Hong Kong leader Carrie Lam announced formal withdrawal of extradition bill

Hong Kong leader Carrie Lam announced formal withdrawal of extradition bill

Hong Kong leader Carrie Lam will announce the formal withdrawal of the extradition bill on Wednesday, creating an atmosphere of unrest for months and putting the Chinese-controlled city in the.

Protests in the former British colony began in June over a bill that would have allowed extradition to mainland China, but has since become an impetus for greater democracy.

The South China Morning Post said it was not yet clear that Wednesday would help end the subsequent unrest.

The CEO did not immediately respond to a request for comment. Hong Kong’s benchmark Hang Seng jumped after the report, rising 3.3 percent.

The real estate index also jumped 6 percent. The withdrawal of the bill was one of the main demands of the demonstrators. Lam stated earlier that Bell was “dead”, but did not return him.

Hong Kong returned to China under the “one country, two systems” formula, which does not allow it to have fun on the mainland as an independent system of freedom and protest, thus anger and creeping effect on the extradition bill.

In a closed-door meeting, Lam told the group that he now had “very limited space” to resolve the crisis, as unrest became an issue of China’s national security and sovereignty amid growing tensions with the US.

China condemned the protests and warned against affecting Hong Kong’s economy. BEIJING (Reuters) – China denied it was hopeless in Hong Kong’s affairs but again warned on Tuesday it would not stand idly by if unrest threatened China’s security and sovereignty.

Riot police on Tuesday used cloth bag rifles and pepper spray, both riot weapons, to remove protesters outside Mong Kok police station and outside Prince Edward Metro Station, with oxygen on their faces on a stretcher equipped with the mixture. Television footage shown.

Saying this is evidence of police brutality that they say is widespread and investigated should be known.

Police, which repeatedly denied the use of excessive force, did not immediately respond to a request for comment.

Hong Kong police are scheduled to hold a press conference at 4 pm (0800 GMT). Three people, aged between 21 and 42, were rushed to Quang Wa Hospital late on Tuesday, a hospital spokesman said.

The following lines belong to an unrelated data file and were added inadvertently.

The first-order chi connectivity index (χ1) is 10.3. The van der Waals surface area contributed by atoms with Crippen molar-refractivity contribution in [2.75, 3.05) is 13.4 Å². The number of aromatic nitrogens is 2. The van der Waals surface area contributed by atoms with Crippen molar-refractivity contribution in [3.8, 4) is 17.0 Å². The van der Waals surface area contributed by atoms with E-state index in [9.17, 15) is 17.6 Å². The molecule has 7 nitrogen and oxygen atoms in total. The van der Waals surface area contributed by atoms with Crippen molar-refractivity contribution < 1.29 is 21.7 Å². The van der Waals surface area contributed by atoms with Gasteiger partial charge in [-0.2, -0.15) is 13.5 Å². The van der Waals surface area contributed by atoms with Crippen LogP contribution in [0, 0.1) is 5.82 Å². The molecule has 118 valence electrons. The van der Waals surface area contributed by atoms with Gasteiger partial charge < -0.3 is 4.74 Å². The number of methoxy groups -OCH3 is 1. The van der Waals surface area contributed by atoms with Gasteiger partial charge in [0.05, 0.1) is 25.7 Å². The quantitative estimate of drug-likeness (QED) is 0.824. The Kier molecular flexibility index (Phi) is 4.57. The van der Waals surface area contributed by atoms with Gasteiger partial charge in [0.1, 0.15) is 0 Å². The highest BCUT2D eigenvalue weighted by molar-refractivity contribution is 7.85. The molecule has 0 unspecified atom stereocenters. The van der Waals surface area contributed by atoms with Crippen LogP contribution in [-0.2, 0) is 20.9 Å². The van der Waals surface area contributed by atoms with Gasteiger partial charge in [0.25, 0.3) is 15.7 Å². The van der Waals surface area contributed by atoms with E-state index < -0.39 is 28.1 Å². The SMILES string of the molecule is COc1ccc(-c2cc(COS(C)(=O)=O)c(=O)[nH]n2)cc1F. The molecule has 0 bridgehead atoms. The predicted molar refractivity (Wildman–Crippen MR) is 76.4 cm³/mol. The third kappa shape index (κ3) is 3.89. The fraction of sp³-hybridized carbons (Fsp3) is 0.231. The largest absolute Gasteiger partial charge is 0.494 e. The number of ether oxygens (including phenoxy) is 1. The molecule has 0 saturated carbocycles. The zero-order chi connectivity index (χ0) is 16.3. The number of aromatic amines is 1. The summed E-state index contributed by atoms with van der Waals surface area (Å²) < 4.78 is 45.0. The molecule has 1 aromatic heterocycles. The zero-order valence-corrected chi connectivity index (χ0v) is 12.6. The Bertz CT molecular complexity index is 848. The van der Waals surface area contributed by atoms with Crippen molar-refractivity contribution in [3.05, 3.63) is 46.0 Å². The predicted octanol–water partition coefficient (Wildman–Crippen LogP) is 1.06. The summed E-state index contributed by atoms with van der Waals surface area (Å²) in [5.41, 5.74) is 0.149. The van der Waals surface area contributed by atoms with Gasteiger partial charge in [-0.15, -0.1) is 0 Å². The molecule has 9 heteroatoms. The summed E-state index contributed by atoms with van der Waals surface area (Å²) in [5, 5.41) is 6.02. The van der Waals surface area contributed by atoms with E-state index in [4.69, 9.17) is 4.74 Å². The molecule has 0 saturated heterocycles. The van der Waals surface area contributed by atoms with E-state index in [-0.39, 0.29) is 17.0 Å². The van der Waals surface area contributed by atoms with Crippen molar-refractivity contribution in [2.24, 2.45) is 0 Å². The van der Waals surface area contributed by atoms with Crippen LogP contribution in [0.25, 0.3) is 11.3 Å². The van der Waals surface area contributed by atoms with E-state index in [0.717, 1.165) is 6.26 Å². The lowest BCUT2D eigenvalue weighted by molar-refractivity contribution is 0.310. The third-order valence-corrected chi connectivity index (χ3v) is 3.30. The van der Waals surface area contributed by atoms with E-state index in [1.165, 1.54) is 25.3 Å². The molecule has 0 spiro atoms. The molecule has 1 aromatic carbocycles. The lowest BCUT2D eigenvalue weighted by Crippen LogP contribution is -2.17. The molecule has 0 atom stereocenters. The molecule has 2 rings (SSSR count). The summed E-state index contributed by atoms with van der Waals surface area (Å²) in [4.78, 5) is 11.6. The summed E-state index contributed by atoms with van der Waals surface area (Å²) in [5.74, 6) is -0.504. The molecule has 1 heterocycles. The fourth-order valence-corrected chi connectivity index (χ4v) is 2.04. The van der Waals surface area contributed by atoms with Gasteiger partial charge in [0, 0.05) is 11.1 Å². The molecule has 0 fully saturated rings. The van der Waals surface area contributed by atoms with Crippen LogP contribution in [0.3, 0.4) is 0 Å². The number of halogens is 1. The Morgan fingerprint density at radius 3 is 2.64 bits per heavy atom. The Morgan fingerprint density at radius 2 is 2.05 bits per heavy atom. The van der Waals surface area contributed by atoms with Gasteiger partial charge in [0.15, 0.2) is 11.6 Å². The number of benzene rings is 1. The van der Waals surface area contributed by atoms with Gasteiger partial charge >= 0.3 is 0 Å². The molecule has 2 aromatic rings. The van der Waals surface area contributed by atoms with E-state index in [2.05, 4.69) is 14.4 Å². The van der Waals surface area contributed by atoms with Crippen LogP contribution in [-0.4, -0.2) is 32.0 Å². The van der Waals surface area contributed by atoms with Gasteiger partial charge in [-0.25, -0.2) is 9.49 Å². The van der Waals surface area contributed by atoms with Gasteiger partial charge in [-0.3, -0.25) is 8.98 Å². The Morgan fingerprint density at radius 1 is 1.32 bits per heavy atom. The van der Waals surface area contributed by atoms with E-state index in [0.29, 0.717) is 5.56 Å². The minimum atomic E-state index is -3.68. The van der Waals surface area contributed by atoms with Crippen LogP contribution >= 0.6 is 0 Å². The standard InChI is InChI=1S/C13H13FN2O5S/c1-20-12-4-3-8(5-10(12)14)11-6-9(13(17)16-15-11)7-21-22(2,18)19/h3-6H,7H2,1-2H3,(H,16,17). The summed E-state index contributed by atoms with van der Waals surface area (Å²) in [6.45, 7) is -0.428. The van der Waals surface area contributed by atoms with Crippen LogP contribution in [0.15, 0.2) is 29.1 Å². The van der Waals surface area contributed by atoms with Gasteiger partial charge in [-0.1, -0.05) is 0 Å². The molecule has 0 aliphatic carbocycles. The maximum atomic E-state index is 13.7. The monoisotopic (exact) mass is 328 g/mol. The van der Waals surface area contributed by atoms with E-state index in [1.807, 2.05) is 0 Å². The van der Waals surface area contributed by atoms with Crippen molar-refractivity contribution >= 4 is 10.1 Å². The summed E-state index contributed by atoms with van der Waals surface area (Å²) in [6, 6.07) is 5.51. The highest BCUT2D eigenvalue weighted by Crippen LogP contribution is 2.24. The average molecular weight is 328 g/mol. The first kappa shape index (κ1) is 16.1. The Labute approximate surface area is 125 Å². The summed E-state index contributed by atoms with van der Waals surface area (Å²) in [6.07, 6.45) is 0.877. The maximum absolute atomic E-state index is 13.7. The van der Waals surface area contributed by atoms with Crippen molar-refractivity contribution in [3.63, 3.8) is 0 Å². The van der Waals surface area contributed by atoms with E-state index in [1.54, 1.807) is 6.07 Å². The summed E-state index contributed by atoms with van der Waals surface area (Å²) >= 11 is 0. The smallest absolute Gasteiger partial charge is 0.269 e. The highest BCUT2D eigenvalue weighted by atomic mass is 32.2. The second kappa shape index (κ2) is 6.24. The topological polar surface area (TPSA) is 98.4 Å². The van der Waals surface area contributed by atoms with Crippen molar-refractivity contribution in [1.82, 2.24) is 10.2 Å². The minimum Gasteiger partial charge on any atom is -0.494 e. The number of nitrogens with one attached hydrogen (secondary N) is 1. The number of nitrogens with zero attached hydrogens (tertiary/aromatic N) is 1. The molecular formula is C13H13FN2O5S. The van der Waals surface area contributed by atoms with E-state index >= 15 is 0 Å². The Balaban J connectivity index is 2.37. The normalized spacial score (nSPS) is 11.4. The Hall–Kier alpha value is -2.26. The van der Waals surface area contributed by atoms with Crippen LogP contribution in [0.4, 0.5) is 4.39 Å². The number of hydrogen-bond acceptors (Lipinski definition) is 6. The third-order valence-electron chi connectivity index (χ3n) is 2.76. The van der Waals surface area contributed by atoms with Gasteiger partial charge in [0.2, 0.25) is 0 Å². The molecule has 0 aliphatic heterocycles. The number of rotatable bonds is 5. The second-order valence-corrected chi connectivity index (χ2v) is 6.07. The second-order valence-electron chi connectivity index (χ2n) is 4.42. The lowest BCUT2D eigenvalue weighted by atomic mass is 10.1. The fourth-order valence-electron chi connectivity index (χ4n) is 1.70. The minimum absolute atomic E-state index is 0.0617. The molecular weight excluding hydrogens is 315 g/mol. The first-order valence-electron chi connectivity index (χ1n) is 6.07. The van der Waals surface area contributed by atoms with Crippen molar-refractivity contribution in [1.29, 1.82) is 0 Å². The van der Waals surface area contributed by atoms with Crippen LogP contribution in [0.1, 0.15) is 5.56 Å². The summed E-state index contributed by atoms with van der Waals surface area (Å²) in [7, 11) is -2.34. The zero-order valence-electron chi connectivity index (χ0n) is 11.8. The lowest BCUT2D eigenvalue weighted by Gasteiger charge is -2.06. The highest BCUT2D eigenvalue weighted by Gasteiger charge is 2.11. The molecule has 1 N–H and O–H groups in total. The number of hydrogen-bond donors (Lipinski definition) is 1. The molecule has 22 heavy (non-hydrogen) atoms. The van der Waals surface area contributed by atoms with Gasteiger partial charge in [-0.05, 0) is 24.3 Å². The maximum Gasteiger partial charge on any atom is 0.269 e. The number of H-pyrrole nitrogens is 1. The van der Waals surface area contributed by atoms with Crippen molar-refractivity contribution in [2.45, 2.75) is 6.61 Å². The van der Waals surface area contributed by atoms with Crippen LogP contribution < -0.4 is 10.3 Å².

The two were in stable condition, including the man who was extended outside the Prince Edward Station and was discharged from hospital.

Hong Kong returned to China under the “one country, two systems” formula, which does not allow it to have fun on the mainland as an independent system of freedom and protest, thus anger and creeping effect on the extradition bill.

BEIJING (Reuters) – China denied it was hopeless in Hong Kong’s affairs but again warned on Tuesday it would not stand idly by if unrest threatened China’s security and sovereignty.

China has regularly condemned the protests and warned against affecting Hong Kong’s economy.

Cathay Pacific Airways has been one of the largest corporate losses.

The Chinese aviation regulator sought to prevent employees from flying in their airspace if they participated in demonstrations or support. The airline closed at least 20, including pilots and crew.

The airline announced the resignation of chairman John Slosser on Wednesday after the departure of CEO Robert Hogg last month.

The disorders showed no signs of mitigation

Riot police used cloth bag rifles and used chili machine guns – riot weapons – to remove protesters outside Mong Kok police station and outside Prince Edward Metro Station, with a man carrying oxygen and his face, and television footage taken on a stretcher with a mask shown.

“We also urge the world to alert this strategy and not be deceived by Hong Kong and the Beijing government. They have not really accepted anything and are conducting a large-scale campaign.” conflict

The protests began with the Lam government’s efforts to enforce the extradition law, which was seen as another erosion of its freedom in Hong Kong compared to the mainland.

China

After millions took him to the streets, Lam stopped efforts to pass the law, but protesters repeatedly refused to withdraw it.

The movement evolved into a wider campaign to include an independent investigation into the alleged police brutality against the instigators and an apology to the detainees.

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